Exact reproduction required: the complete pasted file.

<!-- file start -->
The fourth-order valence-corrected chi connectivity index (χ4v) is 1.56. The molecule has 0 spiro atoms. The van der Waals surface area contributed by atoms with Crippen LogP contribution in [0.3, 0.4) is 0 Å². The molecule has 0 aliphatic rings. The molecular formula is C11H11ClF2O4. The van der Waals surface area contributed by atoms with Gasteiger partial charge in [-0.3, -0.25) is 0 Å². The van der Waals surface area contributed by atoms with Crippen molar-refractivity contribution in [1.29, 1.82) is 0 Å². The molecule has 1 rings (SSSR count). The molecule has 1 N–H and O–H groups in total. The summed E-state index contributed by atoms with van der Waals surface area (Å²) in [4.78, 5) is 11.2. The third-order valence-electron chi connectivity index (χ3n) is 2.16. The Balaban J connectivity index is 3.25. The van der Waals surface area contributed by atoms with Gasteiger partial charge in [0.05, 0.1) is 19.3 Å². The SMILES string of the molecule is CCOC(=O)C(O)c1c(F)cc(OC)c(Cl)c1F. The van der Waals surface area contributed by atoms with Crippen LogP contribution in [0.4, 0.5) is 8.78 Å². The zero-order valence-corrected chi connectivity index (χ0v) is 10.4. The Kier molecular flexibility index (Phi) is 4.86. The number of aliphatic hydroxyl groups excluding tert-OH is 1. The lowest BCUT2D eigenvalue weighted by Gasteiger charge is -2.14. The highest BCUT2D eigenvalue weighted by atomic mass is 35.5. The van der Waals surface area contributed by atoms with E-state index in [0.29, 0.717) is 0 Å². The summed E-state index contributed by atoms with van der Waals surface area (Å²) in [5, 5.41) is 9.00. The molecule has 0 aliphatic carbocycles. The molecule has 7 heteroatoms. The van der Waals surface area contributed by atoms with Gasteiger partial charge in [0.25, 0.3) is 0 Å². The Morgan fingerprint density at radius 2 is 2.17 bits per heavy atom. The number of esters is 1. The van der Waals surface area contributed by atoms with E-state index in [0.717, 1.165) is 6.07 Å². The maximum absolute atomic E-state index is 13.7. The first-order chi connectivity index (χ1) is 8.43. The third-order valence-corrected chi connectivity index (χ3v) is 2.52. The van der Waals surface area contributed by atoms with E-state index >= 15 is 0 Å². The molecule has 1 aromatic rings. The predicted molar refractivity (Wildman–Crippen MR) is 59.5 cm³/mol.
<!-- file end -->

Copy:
The fourth-order valence-corrected chi connectivity index (χ4v) is 1.56. The molecule has 0 spiro atoms. The van der Waals surface area contributed by atoms with Crippen LogP contribution in [0.3, 0.4) is 0 Å². The molecule has 0 aliphatic rings. The molecular formula is C11H11ClF2O4. The van der Waals surface area contributed by atoms with Gasteiger partial charge in [-0.3, -0.25) is 0 Å². The van der Waals surface area contributed by atoms with Crippen molar-refractivity contribution in [1.29, 1.82) is 0 Å². The molecule has 1 rings (SSSR count). The molecule has 1 N–H and O–H groups in total. The summed E-state index contributed by atoms with van der Waals surface area (Å²) in [4.78, 5) is 11.2. The third-order valence-electron chi connectivity index (χ3n) is 2.16. The Balaban J connectivity index is 3.25. The van der Waals surface area contributed by atoms with Gasteiger partial charge in [0.05, 0.1) is 19.3 Å². The SMILES string of the molecule is CCOC(=O)C(O)c1c(F)cc(OC)c(Cl)c1F. The van der Waals surface area contributed by atoms with Crippen LogP contribution in [0.4, 0.5) is 8.78 Å². The zero-order valence-corrected chi connectivity index (χ0v) is 10.4. The Kier molecular flexibility index (Phi) is 4.86. The number of aliphatic hydroxyl groups excluding tert-OH is 1. The lowest BCUT2D eigenvalue weighted by Gasteiger charge is -2.14. The highest BCUT2D eigenvalue weighted by atomic mass is 35.5. The van der Waals surface area contributed by atoms with E-state index in [0.29, 0.717) is 0 Å². The summed E-state index contributed by atoms with van der Waals surface area (Å²) in [5, 5.41) is 9.00. The molecule has 0 aliphatic carbocycles. The molecule has 7 heteroatoms. The van der Waals surface area contributed by atoms with Gasteiger partial charge in [0.25, 0.3) is 0 Å². The Morgan fingerprint density at radius 2 is 2.17 bits per heavy atom. The number of esters is 1. The van der Waals surface area contributed by atoms with E-state index in [0.717, 1.165) is 6.07 Å². The maximum absolute atomic E-state index is 13.7. The first-order chi connectivity index (χ1) is 8.43. The third-order valence-corrected chi connectivity index (χ3v) is 2.52. The van der Waals surface area contributed by atoms with E-state index >= 15 is 0 Å². The molecule has 1 aromatic rings. The predicted molar refractivity (Wildman–Crippen MR) is 59.5 cm³/mol.